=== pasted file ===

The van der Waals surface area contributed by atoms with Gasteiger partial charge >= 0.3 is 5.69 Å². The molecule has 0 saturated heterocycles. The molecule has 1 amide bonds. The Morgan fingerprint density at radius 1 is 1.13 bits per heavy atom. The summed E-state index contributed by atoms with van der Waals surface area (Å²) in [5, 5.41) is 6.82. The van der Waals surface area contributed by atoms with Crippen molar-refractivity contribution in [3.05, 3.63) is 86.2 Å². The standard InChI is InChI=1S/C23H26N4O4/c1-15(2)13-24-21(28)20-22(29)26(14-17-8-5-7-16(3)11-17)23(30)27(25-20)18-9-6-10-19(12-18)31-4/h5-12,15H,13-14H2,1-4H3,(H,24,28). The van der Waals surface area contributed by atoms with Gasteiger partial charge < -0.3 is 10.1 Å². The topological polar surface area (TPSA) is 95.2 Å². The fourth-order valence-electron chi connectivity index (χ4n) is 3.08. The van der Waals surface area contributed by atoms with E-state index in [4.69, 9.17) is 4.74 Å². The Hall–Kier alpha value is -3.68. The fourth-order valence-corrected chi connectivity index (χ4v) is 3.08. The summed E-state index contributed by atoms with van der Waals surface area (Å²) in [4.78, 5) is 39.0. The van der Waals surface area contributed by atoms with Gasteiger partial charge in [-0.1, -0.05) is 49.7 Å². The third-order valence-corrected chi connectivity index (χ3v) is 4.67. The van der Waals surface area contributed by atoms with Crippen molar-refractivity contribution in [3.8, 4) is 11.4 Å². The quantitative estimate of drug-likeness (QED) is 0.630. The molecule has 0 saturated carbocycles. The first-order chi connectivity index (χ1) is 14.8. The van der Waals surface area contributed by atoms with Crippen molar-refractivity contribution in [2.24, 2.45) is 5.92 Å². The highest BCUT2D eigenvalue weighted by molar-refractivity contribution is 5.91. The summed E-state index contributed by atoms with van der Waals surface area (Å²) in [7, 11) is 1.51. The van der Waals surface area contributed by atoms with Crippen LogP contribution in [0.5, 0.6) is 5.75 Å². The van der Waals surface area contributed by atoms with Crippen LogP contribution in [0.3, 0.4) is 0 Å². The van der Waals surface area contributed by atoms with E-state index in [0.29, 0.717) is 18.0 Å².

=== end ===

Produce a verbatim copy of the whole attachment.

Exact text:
The van der Waals surface area contributed by atoms with Gasteiger partial charge >= 0.3 is 5.69 Å². The molecule has 0 saturated heterocycles. The molecule has 1 amide bonds. The Morgan fingerprint density at radius 1 is 1.13 bits per heavy atom. The summed E-state index contributed by atoms with van der Waals surface area (Å²) in [5, 5.41) is 6.82. The van der Waals surface area contributed by atoms with Crippen molar-refractivity contribution in [3.05, 3.63) is 86.2 Å². The standard InChI is InChI=1S/C23H26N4O4/c1-15(2)13-24-21(28)20-22(29)26(14-17-8-5-7-16(3)11-17)23(30)27(25-20)18-9-6-10-19(12-18)31-4/h5-12,15H,13-14H2,1-4H3,(H,24,28). The van der Waals surface area contributed by atoms with Gasteiger partial charge < -0.3 is 10.1 Å². The topological polar surface area (TPSA) is 95.2 Å². The fourth-order valence-electron chi connectivity index (χ4n) is 3.08. The van der Waals surface area contributed by atoms with E-state index in [4.69, 9.17) is 4.74 Å². The Hall–Kier alpha value is -3.68. The fourth-order valence-corrected chi connectivity index (χ4v) is 3.08. The summed E-state index contributed by atoms with van der Waals surface area (Å²) in [4.78, 5) is 39.0. The van der Waals surface area contributed by atoms with Gasteiger partial charge in [-0.1, -0.05) is 49.7 Å². The third-order valence-corrected chi connectivity index (χ3v) is 4.67. The van der Waals surface area contributed by atoms with Crippen molar-refractivity contribution in [3.8, 4) is 11.4 Å². The quantitative estimate of drug-likeness (QED) is 0.630. The molecule has 0 saturated carbocycles. The first-order chi connectivity index (χ1) is 14.8. The van der Waals surface area contributed by atoms with Crippen molar-refractivity contribution in [2.24, 2.45) is 5.92 Å². The highest BCUT2D eigenvalue weighted by molar-refractivity contribution is 5.91. The summed E-state index contributed by atoms with van der Waals surface area (Å²) in [7, 11) is 1.51. The van der Waals surface area contributed by atoms with Crippen LogP contribution in [0.5, 0.6) is 5.75 Å². The van der Waals surface area contributed by atoms with Crippen LogP contribution in [0.3, 0.4) is 0 Å². The van der Waals surface area contributed by atoms with E-state index in [0.29, 0.717) is 18.0 Å².